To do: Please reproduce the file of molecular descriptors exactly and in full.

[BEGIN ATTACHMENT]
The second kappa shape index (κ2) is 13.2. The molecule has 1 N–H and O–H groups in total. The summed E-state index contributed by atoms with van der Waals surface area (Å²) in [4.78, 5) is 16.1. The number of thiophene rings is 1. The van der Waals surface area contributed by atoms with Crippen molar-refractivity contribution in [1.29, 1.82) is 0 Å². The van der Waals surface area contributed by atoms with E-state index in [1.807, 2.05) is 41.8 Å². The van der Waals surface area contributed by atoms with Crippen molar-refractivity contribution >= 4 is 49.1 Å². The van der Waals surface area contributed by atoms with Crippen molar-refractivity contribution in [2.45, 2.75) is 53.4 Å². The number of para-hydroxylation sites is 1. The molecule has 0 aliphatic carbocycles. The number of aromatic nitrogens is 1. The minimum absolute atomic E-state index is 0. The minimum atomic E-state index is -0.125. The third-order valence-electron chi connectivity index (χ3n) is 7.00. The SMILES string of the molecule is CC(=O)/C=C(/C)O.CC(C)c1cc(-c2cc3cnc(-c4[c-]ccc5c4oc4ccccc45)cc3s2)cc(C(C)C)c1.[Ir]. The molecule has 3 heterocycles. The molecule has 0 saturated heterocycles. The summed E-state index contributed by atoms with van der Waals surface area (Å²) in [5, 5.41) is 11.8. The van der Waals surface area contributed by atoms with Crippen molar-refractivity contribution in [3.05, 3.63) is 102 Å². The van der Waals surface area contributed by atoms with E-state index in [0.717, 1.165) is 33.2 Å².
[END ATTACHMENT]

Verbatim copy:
The second kappa shape index (κ2) is 13.2. The molecule has 1 N–H and O–H groups in total. The summed E-state index contributed by atoms with van der Waals surface area (Å²) in [4.78, 5) is 16.1. The number of thiophene rings is 1. The van der Waals surface area contributed by atoms with Crippen molar-refractivity contribution in [1.29, 1.82) is 0 Å². The van der Waals surface area contributed by atoms with E-state index in [1.807, 2.05) is 41.8 Å². The van der Waals surface area contributed by atoms with Crippen molar-refractivity contribution >= 4 is 49.1 Å². The van der Waals surface area contributed by atoms with Crippen molar-refractivity contribution in [2.45, 2.75) is 53.4 Å². The number of para-hydroxylation sites is 1. The molecule has 0 aliphatic carbocycles. The number of aromatic nitrogens is 1. The minimum absolute atomic E-state index is 0. The minimum atomic E-state index is -0.125. The third-order valence-electron chi connectivity index (χ3n) is 7.00. The SMILES string of the molecule is CC(=O)/C=C(/C)O.CC(C)c1cc(-c2cc3cnc(-c4[c-]ccc5c4oc4ccccc45)cc3s2)cc(C(C)C)c1.[Ir]. The molecule has 3 heterocycles. The molecule has 0 saturated heterocycles. The summed E-state index contributed by atoms with van der Waals surface area (Å²) in [5, 5.41) is 11.8. The van der Waals surface area contributed by atoms with Crippen molar-refractivity contribution in [3.05, 3.63) is 102 Å². The van der Waals surface area contributed by atoms with E-state index in [0.717, 1.165) is 33.2 Å².